Members of the United States Congress are once again seeking a change to the status quo of the $1 coin. However, unlike other recent attempts to actually end or severely limit production of the coins, this newest piece of legislation would ramp up $1 coin production with the goal to eventually replace the paper dollar bill.
The Currency Optimization, Innovation and National Savings Act, or COINS Act, was introduced in the U.S. House of Representatives as H.R. 2977 on September 20, 2011 by Rep. David Schweikert of Arizona.
Schweikert, a member of the House Financial Services Committee and the Subcommittee on Domestic Monetary Policy, introduced the COINS Act as a means to save the government, and by extension the American people, billions of dollars.
"At a time when we are staring down a record-breaking $1.3 trillion deficit, any commonsense measure that cuts billions needs to be given serious consideration. That is exactly what the COINS Act will do and why I am introducing it," said Representative David Schweikert in a statement released about H.R. 2977.
"Protecting taxpayer dollars has never been more critical. One area where Americans may be surprised to learn we can save money is in our currency. By making this transition from a dollar bill to a dollar coin, the U.S. will save $184 million a year and nearly $6 billion over 30 years."
Act Outlines Steps in Moving from Dollar Bill to $1 Coin
The COINS Act takes a multi-faceted approach in moving away from the dollar bill to $1 coin. Aside from the appropriate reports to Congress on the progress of the plan, several specific steps are outlined in the proposed legislation.
First among them is the sequestering of Susan B. Anthony Dollars from circulation within six months of the enactment of the H.R. 2977. These coins were struck from 1979 to 1981 and again in 1999. The Board of Governors of the Federal Reserve System would essentially impound Susan B. Anthony Dollars to prevent their return to circulation, although the dollars would still be available in bulk quantities at face value to coin dealers and to other countries which have adopted the U.S. dollar as their base currency.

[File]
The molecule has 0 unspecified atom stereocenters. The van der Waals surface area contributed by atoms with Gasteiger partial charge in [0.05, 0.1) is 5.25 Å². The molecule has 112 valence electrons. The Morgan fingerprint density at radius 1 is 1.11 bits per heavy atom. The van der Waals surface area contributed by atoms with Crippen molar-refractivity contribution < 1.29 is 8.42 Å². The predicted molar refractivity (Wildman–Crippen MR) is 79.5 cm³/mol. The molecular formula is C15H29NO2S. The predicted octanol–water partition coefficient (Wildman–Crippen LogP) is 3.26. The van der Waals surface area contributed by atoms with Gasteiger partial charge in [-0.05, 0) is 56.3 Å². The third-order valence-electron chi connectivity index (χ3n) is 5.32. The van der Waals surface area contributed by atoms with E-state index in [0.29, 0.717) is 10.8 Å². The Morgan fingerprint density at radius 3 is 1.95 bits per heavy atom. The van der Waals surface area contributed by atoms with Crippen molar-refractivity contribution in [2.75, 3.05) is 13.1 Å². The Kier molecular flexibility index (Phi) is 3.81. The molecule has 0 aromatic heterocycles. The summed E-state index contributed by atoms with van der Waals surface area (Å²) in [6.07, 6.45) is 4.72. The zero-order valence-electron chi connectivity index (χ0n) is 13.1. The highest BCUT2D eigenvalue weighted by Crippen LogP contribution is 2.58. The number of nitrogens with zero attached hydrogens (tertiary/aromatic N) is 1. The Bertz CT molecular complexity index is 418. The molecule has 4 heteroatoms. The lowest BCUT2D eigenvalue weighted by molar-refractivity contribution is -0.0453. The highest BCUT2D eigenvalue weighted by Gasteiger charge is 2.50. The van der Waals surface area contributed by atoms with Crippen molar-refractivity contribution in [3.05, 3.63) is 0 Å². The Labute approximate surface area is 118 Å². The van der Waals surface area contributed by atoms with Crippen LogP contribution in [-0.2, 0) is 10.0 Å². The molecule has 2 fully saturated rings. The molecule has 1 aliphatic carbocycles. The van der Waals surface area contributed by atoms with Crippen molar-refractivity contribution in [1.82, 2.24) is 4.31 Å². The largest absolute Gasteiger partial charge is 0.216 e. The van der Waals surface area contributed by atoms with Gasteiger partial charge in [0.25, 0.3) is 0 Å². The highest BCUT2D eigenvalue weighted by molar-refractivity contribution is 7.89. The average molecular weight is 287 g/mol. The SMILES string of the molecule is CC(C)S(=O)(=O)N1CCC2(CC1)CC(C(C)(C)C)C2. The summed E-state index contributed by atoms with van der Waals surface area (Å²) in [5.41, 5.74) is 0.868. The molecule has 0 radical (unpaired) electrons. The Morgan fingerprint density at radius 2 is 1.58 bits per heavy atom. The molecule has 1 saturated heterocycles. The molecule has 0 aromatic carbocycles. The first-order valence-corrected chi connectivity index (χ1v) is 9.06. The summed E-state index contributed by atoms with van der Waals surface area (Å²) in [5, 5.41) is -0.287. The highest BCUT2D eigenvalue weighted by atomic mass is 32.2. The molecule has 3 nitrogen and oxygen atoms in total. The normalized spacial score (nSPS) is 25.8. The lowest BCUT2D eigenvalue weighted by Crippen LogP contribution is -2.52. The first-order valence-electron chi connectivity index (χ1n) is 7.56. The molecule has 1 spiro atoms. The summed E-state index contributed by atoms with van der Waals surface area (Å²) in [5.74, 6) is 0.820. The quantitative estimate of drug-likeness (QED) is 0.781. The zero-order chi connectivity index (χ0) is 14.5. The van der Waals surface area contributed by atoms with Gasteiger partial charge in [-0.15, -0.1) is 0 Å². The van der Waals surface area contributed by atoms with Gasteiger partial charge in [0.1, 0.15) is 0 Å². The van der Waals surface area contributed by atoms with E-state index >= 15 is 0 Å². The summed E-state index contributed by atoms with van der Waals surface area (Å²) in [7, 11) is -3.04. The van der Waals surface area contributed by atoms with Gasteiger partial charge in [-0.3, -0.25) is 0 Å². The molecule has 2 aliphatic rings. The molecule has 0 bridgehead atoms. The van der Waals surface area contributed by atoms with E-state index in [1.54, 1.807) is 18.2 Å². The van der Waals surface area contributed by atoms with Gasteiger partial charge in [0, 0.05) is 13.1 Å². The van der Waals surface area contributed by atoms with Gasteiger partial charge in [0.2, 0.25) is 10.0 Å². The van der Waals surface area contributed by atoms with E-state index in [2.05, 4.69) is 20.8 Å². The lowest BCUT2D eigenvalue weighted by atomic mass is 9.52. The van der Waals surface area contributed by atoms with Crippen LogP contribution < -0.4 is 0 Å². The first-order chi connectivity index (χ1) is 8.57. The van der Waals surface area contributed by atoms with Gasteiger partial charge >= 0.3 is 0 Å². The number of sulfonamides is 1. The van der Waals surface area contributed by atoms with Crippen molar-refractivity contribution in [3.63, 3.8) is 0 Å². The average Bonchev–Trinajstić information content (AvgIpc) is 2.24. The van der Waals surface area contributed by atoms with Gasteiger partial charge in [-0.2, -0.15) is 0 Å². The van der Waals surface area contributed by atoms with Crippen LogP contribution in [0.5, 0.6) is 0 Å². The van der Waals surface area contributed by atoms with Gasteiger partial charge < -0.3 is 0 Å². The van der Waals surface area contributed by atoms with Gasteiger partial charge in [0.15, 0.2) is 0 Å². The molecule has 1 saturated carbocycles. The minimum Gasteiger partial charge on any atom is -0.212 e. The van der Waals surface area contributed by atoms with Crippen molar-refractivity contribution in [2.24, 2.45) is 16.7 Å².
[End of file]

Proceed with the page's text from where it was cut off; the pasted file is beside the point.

After one year, the Secretary of the Treasury would declare all Susan B. Anthony Dollars obsolete. However, any still in circulation would forever be considered legal tender.
Additional steps would seek to continue the circulation and public acceptance of the remaining $1 coins, the Native American Dollars and the Presidential Dollars. The end goal of which would be to achieve adequate use and supplies of the aforementioned coins to eventually replace the dollar bill.
Federal Reserve $1 Notes would be replaced when one of two following requirements was met:
- 600,000,000 of the $1 coins were placed into circulation annually or, failing that,
- 4 years have passed following the enactment of the COINS Act
At that time, Federal Reserve Banks could not order dollar bill replacements from the Bureau of Engraving and Printing (BEP) but could, for one year, use existing inventories or return to circulation any bills still fit for use. Following the one year period, any $1 notes deposited would then be destroyed. Those still in circulation would still be considered legal tender. There is also a side provision that would enable the BEP to produce dollar bills specifically for collectors.
H.R. 2977 currently has four cosponsors. The legislation has been referred to the House Committee on Financial Services. For the COINS Act to become law, it must pass in both chambers of Congress and win the signature of the President of the United States.